22C:116, Lecture Notes, Feb. 10, 1995

Douglas W. Jones
University of Iowa Department of Computer Science

  1. Underlying Concepts -- Input/Output

    This lecture focuses on a review of three different aspects of input output:

    User level I/O requests

    Virtual devices -- the abstractions provided by the system

    I/O drivers -- the implementation of those abstractions

  2. Focus on Input/Output Abstractions

    The Stream is a typical (but by no means universal) input/output abstraction. Typical stream operations are read(ch) and write(ch). These get a character from a stream or put it to a stream, where the streams these commands operate on are either passed explicitly to the access procedure, or they are implicitly passed as in the case of standard input and standard output.

    These are abstractions in the sense that they don't necessarily map directly to the actual input/output operations on any particular physical device.

    These abstractions do relate naturally to the character-at-a-time operations on some simple devices such as keyboards, asynchronous communications lines, and a few other devices.

  3. Focus on Abstractions

    Another typical abstraction is block-oriented random-access I/O, where the typical primitives might be:

      Read( buffer, address )
      Write( buffer, address )
    Here, the buffer is a block of consecutive memory locations in the caller's address space, and the address names a block of consecutive locations in the random-access I/O abstraction, perhaps a relative address in a disk file.

    This abstraction maps naturally to disk devices in the case where the buffer length equals the sector size and the address is aligned on a disk sector boundary. It maps poorly to real devices in most other cases.

    Aside: UNIX files are a generally successful attempt to generalize streams to include block I/O. The operations are:

      Read( buffer )
      Write( buffer )
      Seek( address )
    Each Read and Write operation can operate with a different buffer size, varying from call to call over the life of a single file. The seek operation positions the file to any byte position, and the Read and Write operations start at that position and read or write the indicated number of bytes, leaving the position updated to the end of the sequence of bytes transferred.

  4. Focus on the Implementation of Streams

    The following diagram emphasizes that there are two input/output interfaces that concern us, that between user program and system, and that between system and the actual hardware. The system must typically map between these two interfaces, and it typically also provides FIFO buffering to improve I/O performance.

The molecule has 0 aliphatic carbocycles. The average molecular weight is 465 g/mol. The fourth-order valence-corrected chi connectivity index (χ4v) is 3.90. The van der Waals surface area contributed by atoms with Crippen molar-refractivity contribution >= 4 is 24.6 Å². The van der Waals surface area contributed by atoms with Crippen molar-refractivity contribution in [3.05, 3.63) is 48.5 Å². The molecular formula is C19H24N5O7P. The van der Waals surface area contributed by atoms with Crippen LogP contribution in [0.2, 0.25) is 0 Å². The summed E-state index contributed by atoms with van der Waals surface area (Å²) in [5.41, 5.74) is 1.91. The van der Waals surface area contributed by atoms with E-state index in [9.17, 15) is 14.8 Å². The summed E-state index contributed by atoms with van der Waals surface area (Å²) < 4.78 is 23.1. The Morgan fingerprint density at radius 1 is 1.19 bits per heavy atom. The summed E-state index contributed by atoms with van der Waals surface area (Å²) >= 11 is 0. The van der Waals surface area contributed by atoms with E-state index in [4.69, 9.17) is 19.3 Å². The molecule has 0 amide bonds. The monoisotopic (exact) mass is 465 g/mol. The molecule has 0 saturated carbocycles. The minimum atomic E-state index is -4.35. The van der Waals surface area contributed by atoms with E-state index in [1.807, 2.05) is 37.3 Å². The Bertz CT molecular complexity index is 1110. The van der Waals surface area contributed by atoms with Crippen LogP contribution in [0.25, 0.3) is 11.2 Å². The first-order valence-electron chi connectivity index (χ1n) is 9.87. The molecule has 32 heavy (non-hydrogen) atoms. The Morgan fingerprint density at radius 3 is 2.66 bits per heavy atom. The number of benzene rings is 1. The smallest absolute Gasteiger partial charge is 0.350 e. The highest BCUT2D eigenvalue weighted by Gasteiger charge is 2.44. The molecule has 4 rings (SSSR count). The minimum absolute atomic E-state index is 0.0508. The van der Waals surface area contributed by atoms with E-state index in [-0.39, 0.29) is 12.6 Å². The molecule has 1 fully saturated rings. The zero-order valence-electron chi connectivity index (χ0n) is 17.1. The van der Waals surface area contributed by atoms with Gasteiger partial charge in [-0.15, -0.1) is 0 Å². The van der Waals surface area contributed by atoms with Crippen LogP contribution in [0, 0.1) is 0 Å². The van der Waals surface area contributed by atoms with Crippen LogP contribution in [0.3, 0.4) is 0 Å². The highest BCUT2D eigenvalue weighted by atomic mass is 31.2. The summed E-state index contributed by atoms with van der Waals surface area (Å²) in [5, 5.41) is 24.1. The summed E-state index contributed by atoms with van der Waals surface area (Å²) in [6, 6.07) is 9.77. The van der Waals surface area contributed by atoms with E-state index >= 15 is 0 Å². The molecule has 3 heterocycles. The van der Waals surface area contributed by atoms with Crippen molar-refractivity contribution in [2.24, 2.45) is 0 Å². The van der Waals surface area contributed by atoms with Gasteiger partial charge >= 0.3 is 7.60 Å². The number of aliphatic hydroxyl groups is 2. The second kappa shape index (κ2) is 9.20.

|                                |
        Read( ch ) <---  FIFO <---  Interrupt Driver
           |                                |
        Write( ch ) ---> FIFO  ---> Interrupt Driver
           |                                |
     user  |             system             |  hardware

    Aside: On first generation machines, programs usually were limited to synchronous I/O, where the application program stopped to read input, and where input was lost if the program wasn't ready for it when it arrived.

    The use of a FIFO queue to separate the application code from the interrupt service routine allows fully asynchronous operation, where computation and input/output overlap, and no data is lost except if the input queue fills up.

  5. Aside on the echoing of interactive input

    There are at least two different paths that may be followed by characters that a user types when they are echoed to the display:

        Read( ch ) <---  FIFO <---  Interrupt Driver
    	 |                    /
    	B|              ----- A
    	 V            /
        Write( ch ) ---> FIFO  ---> Interrupt Driver

    In path A the input interrupt routine enqueues character to be echoed in output queue. Things echo as soon as they are typed, but they get mixed randomly into the output if you type ahead of the prompt from the applications program.

    In path B the read routine enqueues character to be echoed as it dequeues it from the input queue. The output always looks the same whether or not you type ahead of the prompt, but echoing is delayed.

  6. Focus on the Implementation of Block I/O

    As with stream I/O, there are two interfaces that concern us, and the system provides a mapping between these, as well as providing for buffering to improve performance.

           |                                     |
        Write( buf, add )      Queue             |
           |   or         --->  of   ---> Interrupt Driver
        Read( buf, add )      Requests           |
           |              ( buf, add, sem )      |
           |                                     |
     user  |                system               |  hardware

    Read and Write operate on the same queue, placing requests for block I/O in it, instead of data. Each time the device issues an interrupt, it signals that it is ready to begin a new transfer, at which point, driver removes an entry from the queue and gives it to the device.

    The queue entries consist of a buffer (main memory address) and a device address, along with a semaphore used by the interrupt service routine to signal when the transfer is complete.

    If user-level I/O is synchronous (that is, if the user process always waits for I/O completion), the Read and Write routines take care of waiting on this semaphore, and only one semaphore is needed per process for this purpose.